Spring Break with my Friend Stella

Hi all!

As I mentioned in my last post, the northeast of Canada and the United States received a lot of snow at the beginning of last week. Winter Storm Stella cancelled and delayed thousands of flights while airlines and airports were working on reestablishing operations. I spent the first part of the week home, in Montreal.

The winter storm arrived on Tuesday but snow continued to fall until Wednesday. I basically shoveled snow for three days in a row. On Tuesday afternoon, my mom and I tried to take the car to go buy salt at the store. We wanted to melt the snow in the driveway which is in a hill. It never happened since we didn’t even pass the first stop sign on our street. The car got stuck in the street that was covered with snow. After a few minutes, we just decided to go back home as the streets downtown would be slippery and narrow due to the snow. The snow on our street eventually got removed a few days later.

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The snow plow truck pushed the snow on the sides of the streets making walls of heavy snow. The snow blocked the sidewalks and the entrance to my house.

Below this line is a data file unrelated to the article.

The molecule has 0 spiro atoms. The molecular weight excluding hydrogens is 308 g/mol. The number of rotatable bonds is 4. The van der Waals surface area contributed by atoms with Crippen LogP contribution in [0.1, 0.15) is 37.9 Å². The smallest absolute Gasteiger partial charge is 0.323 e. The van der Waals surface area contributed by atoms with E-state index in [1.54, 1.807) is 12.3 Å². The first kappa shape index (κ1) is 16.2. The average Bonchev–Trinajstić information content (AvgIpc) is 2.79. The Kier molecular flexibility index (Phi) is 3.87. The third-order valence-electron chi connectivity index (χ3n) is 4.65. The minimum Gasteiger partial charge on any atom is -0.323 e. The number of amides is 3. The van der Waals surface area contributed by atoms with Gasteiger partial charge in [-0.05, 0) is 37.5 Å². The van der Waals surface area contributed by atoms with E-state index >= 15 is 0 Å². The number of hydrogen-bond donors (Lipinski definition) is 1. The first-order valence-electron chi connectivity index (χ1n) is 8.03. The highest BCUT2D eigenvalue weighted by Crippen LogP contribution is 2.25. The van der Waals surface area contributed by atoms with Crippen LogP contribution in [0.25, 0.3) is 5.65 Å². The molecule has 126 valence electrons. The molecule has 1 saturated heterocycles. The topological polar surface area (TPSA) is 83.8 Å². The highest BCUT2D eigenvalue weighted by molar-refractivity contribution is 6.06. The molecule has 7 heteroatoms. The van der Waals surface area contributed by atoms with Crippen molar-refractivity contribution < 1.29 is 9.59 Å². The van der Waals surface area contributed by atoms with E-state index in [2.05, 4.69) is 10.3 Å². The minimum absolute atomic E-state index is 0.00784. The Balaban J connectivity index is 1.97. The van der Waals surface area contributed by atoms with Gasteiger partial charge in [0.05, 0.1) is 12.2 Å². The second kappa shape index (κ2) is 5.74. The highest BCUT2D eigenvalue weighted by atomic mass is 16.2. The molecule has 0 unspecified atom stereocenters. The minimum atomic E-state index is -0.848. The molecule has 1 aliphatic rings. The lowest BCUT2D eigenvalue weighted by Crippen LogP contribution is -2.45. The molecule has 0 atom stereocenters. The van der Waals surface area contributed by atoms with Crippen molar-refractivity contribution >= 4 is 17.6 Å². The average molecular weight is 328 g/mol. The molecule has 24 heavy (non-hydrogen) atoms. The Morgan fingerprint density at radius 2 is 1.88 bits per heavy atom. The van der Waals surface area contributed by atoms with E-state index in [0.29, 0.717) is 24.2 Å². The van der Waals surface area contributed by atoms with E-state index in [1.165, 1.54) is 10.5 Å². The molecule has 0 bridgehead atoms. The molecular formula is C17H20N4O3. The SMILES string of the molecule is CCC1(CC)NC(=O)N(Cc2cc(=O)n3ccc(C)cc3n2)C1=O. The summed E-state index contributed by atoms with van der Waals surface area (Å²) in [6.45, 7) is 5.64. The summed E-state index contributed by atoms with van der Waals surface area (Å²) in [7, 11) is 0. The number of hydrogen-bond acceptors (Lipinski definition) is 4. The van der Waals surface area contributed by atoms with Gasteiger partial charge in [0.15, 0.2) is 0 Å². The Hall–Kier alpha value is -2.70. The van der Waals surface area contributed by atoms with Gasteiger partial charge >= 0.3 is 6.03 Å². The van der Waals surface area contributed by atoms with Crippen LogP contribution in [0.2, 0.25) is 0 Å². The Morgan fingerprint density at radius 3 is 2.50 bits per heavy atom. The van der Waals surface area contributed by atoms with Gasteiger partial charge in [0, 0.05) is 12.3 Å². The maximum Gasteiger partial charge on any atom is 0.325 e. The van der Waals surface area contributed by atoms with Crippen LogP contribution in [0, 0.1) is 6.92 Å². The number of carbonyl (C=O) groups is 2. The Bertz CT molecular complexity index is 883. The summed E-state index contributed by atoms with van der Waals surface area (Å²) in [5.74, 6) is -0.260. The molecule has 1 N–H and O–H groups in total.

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We weren’t able to even pass the stop sign with the car because the ice and snow between the car’s tires and the asphalt was making the car slip to the right of the street in the snow walls.

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Snow piles make the streets in the city very narrow.

I remember when I was a kid that I always loved snow storms. I’m sure you have an idea why? Because schools sometimes closed due to the snow fall! But that rarely happened as school only cancelled once or twice per year. In Canada compared to some parts in the United States, it has to snow a lot to make classes cancelled for the day. A few inches of snow won’t make you stay home for sure!

And you, what did you do for spring break? Did you go skiing or did you enjoy the beach and the sun in the south? In my next post, I’ll talk about what I did for the rest of the week. Hint: it involves a mountain!

Nicolas

Winter Storm Stella – Travel Tips